Growing environmental concerns also are part of the organizational culture to help reengineer the strategies of firms (Madu, Kuei, & Madu, 2002). Stern (2007) shows that economic consequences of climate change, for example, would cost firms trillions of dollars and early prevention is more economically viable. The same applies to the processes of value creation of a firm which has to maintain environmentally sustainable procurement, production, distribution, use and recycling of products (Hart & Milstein, 2003). Global pressures have also prompted firms to improve their environmental performance (Zhu & Sarkis, 2006). For example, the European Union (EU) implemented Restriction of Hazardous Substances (ROHS) directive that prohibits electrical and electronic equipment containing lead, mercury, cadmium, hexavalent chromium, polybrominated biphenyls (PBB) and polybrominated diphenylethers (PBDE). Though it’s a responsibility of Sony’s suppliers, Sony Corporation had to endure much of the consequences when about 1.3 million of PlayStation game consoles were stopped at the Dutch border because of high cadmium levels detected in its cables (Carlton, 2006). Moreover, The EU employed the waste electrical and electronic equipment (WEEE) directive in August 2005 that keeps producers responsible for the costs of the collection, recycling, reuse and recovery of their products at the end of product’s usable life in order to reduce its environmental impact. Consequently, leading electrical and electronic firms such as Samsung, Dell, Fujitsu, Toshiba HP, IBM, Motorola, Sony, Panasonic and NEC began to invest in developing green products and establishing standards associated with using and supplying of hazardous substances with the aim of fulfilling environmental directives when exporting to EU countries. This implies that companies are now starting to recognize the role of environmental awareness in improving competitive advantage (Walton, Handfield, & Melnyk, 1998), promoting efficiency and synergy among business partners (Rao & Holt, 2005), and creating business value (van Hoek, 1999).

This paper contains seven sections. The following section introduces the concepts of corporate social responsibility and sustainability. Sections three and four link research on sustainability to supply chains in the context of developing countries. Section five explores key propositions related to the adoption of supply chain sustainability while section six empirically tests these propositions within a specific context. Conclusions and research implications are presented in section seven. Finally, challenges and opportunities for further research are highlighted.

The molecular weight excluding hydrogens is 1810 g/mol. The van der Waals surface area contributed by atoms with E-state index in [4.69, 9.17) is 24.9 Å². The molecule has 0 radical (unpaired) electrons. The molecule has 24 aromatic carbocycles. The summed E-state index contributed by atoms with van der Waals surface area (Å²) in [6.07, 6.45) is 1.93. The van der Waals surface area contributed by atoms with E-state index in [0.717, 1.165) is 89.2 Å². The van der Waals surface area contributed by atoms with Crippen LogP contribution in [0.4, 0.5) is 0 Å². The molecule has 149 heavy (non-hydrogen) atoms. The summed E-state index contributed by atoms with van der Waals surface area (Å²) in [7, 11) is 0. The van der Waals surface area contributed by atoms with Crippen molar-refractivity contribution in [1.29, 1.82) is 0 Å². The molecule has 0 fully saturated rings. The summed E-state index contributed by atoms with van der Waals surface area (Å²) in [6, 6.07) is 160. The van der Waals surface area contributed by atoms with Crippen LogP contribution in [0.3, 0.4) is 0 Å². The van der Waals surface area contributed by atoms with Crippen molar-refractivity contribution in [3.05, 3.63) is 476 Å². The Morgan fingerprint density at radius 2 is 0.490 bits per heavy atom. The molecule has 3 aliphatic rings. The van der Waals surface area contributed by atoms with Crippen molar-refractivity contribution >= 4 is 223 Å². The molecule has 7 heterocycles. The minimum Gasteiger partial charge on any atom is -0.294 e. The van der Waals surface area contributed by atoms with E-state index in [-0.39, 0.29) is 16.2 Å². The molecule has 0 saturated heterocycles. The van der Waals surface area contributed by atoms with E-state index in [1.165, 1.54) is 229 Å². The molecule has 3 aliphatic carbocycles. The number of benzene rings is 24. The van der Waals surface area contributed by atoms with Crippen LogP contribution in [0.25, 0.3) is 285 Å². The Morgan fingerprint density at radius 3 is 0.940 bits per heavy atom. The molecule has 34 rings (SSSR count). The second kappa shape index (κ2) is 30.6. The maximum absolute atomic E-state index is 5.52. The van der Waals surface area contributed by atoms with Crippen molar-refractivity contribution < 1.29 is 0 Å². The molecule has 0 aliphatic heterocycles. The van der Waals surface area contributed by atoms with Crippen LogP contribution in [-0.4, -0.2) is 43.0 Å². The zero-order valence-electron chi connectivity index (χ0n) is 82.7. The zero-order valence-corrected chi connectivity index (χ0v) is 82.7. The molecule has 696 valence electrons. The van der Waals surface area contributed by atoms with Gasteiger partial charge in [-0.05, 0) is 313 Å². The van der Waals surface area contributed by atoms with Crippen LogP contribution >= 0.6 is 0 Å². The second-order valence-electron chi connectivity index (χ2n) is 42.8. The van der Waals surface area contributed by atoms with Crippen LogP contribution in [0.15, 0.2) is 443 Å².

Key Terms in this Chapter

Social Performance: Recognizing value and promoting the capability of people with appropriate human policies and practices for equity, development and well-being.

Supply Chain Sustainability: A growing business issue affecting an organization’s supply chain network in terms of ethical, economic, environmental and social concerns.

Environmental Performance: The environmental impact that the corporation’s activity has on the natural milieu.

Supply Chain: A network of organizations, people, activities, information, and resources involved in moving a product or service from supplier to customer.

Corporate Social Responsibility: A self-regulation mechanism that is integrated into a business model to ensure its active compliance with the spirit of the law, ethical standards and international norms.

Supply Chain Management: Planning, organizing, directing and controlling supply chain processes, from supplier to customer.

Economic Performance: The economic impact that the corporation’s activity has on the society in terms of cost saving, opening new markets and finding beneficial uses for waste, cutting cost of purchasing materials and energy consumption, reducing the cost of waste treatment and discharge, avoiding a fine in the case of environmental accidents, and increasing profits, sales and market share.